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Cattle (colloquially cows) are large domesticated ungulates. They are the most widespread species of the genus Bos, most commonly classified as Bos primigenius. Cattle are raised as livestock for meat (beef and veal), as dairy animals for milk and other dairy products, and as draft animals (pulling carts, plows and the like). Other products include leather and dung for manure or fuel. In some countries, such as India, cattle are sacred. It is estimated that there are 1.3 billion cattle in the world today. In 2009, cattle became the first livestock animal to have its genome mapped.
An intact (i.e., not castrated) adult male is called a bull. A wild, young, unmarked bull is known as a micky in Australia. An unbranded bovine of either sex is called a "maverick" in the USA and Canada.
A castrated male is called a steer in the United States, and older steers are often called a bullock in other parts of the world; although in North America this term refers to a young bull. Piker bullocks are micky bulls that were caught, castrated and then later lost. In Australia, the term "Japanese ox" is used for grain fed steers in the weight range of 500 to 650 kg that are destined for the Japanese meat trade. In North America, draft cattle under four years old are called working steers. Improper or late castration on a bull results in it becoming a coarse steer known as a stag in Australia, Canada and New Zealand. In some countries an incompletely castrated male is known also as a rig.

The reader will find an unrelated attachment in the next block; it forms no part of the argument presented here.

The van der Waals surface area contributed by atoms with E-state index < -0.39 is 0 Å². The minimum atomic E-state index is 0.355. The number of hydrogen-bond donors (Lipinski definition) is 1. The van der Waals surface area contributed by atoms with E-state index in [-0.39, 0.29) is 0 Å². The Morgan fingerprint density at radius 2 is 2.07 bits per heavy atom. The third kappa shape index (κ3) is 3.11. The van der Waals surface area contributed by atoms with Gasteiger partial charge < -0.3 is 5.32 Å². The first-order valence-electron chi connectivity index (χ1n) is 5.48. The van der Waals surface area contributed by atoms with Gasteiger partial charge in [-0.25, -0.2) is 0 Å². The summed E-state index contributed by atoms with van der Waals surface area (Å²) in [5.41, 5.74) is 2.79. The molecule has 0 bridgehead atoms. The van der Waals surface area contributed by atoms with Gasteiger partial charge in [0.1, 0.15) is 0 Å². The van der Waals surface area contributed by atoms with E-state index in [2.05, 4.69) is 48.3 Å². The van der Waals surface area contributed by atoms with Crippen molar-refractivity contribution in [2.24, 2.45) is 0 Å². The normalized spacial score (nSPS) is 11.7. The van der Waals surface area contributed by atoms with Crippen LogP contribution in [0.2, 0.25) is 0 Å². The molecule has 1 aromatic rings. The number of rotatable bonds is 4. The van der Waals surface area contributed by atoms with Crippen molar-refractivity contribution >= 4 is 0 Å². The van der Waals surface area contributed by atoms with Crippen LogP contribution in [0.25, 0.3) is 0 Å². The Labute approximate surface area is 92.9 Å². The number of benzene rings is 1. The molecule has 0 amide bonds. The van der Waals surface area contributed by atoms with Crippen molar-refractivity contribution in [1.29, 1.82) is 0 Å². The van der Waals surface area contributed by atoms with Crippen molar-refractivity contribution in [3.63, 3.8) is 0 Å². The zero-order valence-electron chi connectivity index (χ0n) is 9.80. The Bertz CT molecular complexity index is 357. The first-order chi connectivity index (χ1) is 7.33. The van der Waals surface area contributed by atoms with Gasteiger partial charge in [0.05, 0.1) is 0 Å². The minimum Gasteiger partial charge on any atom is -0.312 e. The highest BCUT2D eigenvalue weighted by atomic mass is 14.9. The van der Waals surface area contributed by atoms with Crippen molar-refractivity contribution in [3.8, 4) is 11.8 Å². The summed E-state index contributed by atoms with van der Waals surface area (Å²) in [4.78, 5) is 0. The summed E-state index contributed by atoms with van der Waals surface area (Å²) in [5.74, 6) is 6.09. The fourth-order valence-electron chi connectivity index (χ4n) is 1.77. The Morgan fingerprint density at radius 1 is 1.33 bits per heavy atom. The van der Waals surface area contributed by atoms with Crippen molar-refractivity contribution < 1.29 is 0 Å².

Cattle can only be used in the plural and not in the singular: it is a plurale tantum. Thus one may refer to "three cattle" or "some cattle", but not "one cattle". There is no universally used singular form in modern English of "cattle", other than the sex- and age-specific terms such as cow, bull, steer and heifer. Historically, "ox" was a non-gender-specific term for adult cattle, but generally this is now used only for draft cattle, especially adult castrated males. The term is also incorporated into the names of other species such as the musk ox and "grunting ox" (yak), and is used in some areas to describe certain cattle products such as ox-hide and ox-tail.